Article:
Thirteen years ago state lawmakers made an investment to start a space industry in Oklahoma that, so far, hasn't taken off. Now, almost $30 million later, some say it doesn't take a rocket scientist to tell it's time to pull the plug on our space agency, The Oklahoma Space Industry Development Authority.
But others say it's not a good idea to quit now because the industry is about to take off.
The Race To Space
The race to space has begun and Oklahoma is falling behind. Private rocket companies are looking for places land their operations as they test their many different types of rockets for commercial use. Oklahoma does not have an anchor tenant at its spaceport. Virgin Galactic with its eccentric leader, Richard Branson, is poised to be the first company to launch its customers into space, but its launch pad is in New Mexico at Spaceport America. Other companies have landed their operations in states like Florida, California and Texas, bringing jobs to those states and the possibility of creating an entirely new industry there.
The race is not just to launch people into space via space tourism. There are several markets emerging with the advent of commercial suborbital launches, including the satellite launch market, research and development and even high-speed port-to-port shipping.
But what about Oklahoma?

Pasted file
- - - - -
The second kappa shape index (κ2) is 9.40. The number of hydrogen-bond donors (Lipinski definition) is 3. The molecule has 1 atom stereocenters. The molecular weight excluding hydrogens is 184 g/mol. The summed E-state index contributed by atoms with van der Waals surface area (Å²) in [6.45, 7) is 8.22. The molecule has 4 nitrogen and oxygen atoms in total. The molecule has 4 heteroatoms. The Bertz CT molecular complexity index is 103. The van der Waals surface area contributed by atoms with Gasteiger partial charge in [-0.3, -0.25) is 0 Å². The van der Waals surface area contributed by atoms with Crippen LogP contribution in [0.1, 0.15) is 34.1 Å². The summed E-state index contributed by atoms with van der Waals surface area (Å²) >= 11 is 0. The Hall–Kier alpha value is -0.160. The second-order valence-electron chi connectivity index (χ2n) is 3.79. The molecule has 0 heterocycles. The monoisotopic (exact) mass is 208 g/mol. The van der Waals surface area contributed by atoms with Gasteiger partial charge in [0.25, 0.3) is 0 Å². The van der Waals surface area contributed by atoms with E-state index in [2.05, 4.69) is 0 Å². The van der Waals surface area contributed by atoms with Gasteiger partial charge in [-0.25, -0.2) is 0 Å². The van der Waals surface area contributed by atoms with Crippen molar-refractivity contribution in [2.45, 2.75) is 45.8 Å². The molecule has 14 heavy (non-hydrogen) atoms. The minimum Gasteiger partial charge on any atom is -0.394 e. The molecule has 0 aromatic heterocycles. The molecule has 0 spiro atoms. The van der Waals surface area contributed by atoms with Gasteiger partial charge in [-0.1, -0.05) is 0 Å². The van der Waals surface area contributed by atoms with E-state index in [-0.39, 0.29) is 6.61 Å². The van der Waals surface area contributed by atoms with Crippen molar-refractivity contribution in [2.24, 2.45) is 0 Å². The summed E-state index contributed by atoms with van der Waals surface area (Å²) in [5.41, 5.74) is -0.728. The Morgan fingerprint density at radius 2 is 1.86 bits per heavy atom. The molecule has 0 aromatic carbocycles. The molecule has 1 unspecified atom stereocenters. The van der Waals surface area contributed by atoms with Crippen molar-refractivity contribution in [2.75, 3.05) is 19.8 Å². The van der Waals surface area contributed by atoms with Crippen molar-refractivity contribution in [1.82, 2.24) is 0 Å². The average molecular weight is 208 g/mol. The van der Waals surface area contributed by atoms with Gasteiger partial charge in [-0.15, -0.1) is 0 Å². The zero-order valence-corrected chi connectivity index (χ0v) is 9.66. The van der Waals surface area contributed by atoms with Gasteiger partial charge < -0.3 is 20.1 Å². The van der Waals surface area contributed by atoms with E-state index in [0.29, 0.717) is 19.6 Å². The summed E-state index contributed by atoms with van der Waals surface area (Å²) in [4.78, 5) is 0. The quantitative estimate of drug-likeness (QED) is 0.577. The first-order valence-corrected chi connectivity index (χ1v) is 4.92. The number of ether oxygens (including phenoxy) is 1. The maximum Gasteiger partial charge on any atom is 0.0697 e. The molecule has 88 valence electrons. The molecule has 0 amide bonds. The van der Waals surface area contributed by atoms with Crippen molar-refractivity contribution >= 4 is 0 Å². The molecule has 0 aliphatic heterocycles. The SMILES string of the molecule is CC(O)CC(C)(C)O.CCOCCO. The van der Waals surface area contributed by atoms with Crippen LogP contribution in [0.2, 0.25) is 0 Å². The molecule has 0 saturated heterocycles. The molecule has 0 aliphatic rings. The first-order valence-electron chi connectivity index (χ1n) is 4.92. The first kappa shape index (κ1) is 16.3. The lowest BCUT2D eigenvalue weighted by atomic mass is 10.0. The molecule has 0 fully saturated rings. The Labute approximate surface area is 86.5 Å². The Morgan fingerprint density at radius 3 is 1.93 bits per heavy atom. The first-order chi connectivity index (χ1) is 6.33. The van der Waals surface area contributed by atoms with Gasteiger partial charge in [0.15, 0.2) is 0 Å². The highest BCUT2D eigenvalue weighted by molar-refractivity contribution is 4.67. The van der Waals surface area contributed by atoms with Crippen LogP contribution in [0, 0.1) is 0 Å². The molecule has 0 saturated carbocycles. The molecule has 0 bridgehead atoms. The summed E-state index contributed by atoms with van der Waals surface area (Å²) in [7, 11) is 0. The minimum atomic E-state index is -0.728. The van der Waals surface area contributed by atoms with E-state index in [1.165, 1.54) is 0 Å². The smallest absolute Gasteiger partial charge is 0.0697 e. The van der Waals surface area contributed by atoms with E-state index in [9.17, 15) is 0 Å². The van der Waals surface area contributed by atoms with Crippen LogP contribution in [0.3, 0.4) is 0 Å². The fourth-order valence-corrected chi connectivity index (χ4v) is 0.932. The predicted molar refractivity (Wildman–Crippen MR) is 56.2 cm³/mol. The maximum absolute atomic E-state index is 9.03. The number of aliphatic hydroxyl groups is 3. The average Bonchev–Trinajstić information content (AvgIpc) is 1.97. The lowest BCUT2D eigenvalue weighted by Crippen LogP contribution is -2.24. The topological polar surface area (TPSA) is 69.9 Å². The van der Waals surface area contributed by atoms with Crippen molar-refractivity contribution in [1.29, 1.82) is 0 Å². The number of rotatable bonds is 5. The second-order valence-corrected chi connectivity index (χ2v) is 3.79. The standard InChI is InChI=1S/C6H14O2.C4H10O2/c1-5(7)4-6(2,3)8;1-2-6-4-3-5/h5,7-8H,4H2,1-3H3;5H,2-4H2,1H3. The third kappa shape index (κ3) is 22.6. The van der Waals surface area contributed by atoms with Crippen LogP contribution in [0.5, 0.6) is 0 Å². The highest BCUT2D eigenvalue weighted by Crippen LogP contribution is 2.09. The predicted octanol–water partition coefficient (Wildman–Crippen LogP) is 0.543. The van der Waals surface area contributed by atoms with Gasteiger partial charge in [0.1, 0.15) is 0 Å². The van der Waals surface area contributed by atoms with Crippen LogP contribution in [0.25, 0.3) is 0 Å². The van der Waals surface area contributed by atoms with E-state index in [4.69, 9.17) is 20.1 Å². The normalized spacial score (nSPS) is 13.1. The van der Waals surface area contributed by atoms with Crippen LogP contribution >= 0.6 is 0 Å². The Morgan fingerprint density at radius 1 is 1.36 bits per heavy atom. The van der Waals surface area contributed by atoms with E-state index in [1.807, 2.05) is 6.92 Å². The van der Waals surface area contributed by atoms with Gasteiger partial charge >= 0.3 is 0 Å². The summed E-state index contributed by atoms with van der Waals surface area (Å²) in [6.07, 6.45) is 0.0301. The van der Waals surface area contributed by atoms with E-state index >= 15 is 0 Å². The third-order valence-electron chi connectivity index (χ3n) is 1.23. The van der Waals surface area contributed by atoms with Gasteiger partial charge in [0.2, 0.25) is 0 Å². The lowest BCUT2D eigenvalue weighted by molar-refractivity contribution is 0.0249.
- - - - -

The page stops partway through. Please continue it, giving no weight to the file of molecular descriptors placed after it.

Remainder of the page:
Oklahoma was one of the first states to have a designated spaceport and, according to many within the space industry, it has a lot going for it compared to other spaceports. It's run by the Oklahoma Space Industry Development Authority at the Clinton-Sherman Industrial Airpark in Burns Flat.
It boasts one of the longest and widest runways in the country, something that would cost millions of dollars to build today.
Oklahoma's spaceport was one of the first spaceports in the U.S. to be federally licensed. There are only seven others in the U.S.
It has the only approved space flight corridor not within a military operating area or restricted airspace.
Bill Khourie is the Director of The Oklahoma Space Industry Development Authority (OSIDA), and says the space corridor is an extremely important asset to Oklahoma because other spaceports will have to wait for federal approval for each launch. Because Oklahoma's corridor is not within restricted or military airspace no permission is needed to launch rockets. Khourie, and others in the industry, believe some companies may run into trouble when they start asking the feds for permission to launch.
We're paying for it
When lawmakers voted to create OSIDA the state projected the space agency would create 22-thousand new jobs as it created a space industry. That hasn't happened. Fewer than 50 jobs can be attributed the agency and its facilities. (Khourie says OSIDA's contract with the US Air Force to use its runway helps sustain all of the jobs at the Vance and Altus Air Force Bases.)
Read the original Oklahoma State Senate press release here
State lawmakers have approved annual appropriations and some rainy day funding for OSIDA totaling nearly $9 million since 2001. The state agency will receive about $400 thousand in 2013. Critics say that investment is not paying off.
"It's clear that space travel is not creating a large industry payback for the state of Oklahoma," said Jonathan Small of the Oklahoma Council of Public Affairs.
Small is leading an effort to raise awareness about OSIDA, hoping lawmakers will strip it of its state funding.